Everyone in the construction industry is continuously talking about housing, whether it be, building on the greenbelt, delivering via modular, building tall or using public land, it seems that not a day goes by without there being a headline about the ‘Housing Crisis’ and what can solve it.
Rest assured, housing is at the top of the governments agenda. To prove the fact at the beginning of March 2018 the Prime Minister launched a ‘major overhaul’ to the National Planning Policy Framework aimed at delivering ‘the homes the country needs’. All sounds very inspiring but what does it entail. Here WR-AP sets out some of its understanding of the possible amendments:
The long-awaited revisions to the NPPF pull together policy proposals consulted on in the Housing White Paper as well as those promised in the Budget 2017, and whilst it may well not be a ‘major overhaul’, there are nonetheless some useful policy revisions included in the document that our clients need to be aware of.
Some of the key revisions under consideration that are going to overall housing include:
· Introduction of a standardised approach to calculating local housing need;
· A requirement that a minimum of 10% of homes on major sites should be available for affordable home ownership.
· Specific recognition that small sites can make an important contribution to meeting the housing requirement and a requirement that at least 20% of sites identified for housing in local plans are of half a hectare or less. A great opportunity for the small independent developer.
· A requirement for authorities to consider imposing a planning condition to bring forward development within two years.
With Green Belt land being seen as sacrosanct by successive governments a whole new chapter will possibly be inserted into the new NPPF dedicated to ‘making effective use of land’. At WR-AP in our experience we have never been asked by a client to do anything else – maximising a sites value is usually at the forefront of our clients minds and this usually means challenging density norms.
This new chapter on ‘making effective use of land’ will open up a world of opportunity for some of our clients as it will likely entail:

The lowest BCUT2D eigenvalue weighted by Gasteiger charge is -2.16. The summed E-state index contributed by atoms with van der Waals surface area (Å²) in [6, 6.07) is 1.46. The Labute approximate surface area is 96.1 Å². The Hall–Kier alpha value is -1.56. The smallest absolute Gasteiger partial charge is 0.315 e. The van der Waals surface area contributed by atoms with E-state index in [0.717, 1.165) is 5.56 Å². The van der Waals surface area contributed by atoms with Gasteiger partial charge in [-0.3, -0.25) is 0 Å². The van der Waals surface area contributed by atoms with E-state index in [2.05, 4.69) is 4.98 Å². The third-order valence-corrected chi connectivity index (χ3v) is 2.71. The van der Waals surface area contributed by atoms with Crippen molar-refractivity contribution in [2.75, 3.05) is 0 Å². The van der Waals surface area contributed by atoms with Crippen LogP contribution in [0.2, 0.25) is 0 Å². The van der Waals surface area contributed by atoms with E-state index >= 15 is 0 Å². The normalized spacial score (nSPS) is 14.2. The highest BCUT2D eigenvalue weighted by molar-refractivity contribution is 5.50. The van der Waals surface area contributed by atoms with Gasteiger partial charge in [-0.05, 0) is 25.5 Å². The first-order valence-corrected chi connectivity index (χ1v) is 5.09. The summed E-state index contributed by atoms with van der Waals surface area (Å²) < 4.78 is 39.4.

· Encouraging the conversion of buildings on or above service yards, car parks, lock-ups and railway infrastructure as well as empty space above shops to provide additional homes;
· A requirement for minimum density standards to be used in town and city centres and around transport hubs where there is a shortage of land for meeting housing needs.
· Support for the use of airspace above existing residential and commercial premises for new homes. In particular, upward extensions should be permitted where the development would ‘be consistent with the prevailing height and form of neighbouring properties and the overall street scene’ . How many flat roof retail/commercial properties do you know on your high street that this would apply to? At WR-AP we’ve always been advocates of making our cities more human and it appears that this change will finally allow us to bring more living into our high streets, whilst going a small way to providing additional housing and delivering the increased value that our clients demand.
At WR-AP we are anticipating the outcome of the consultation with some excitement. In the meantime we’ve already started to assist a number of clients to review their current portfolios to see if the upward extensions policy will be beneficial to them. Please get in touch if you’d like to see our case studies in this area alongside our case studies on increased density living.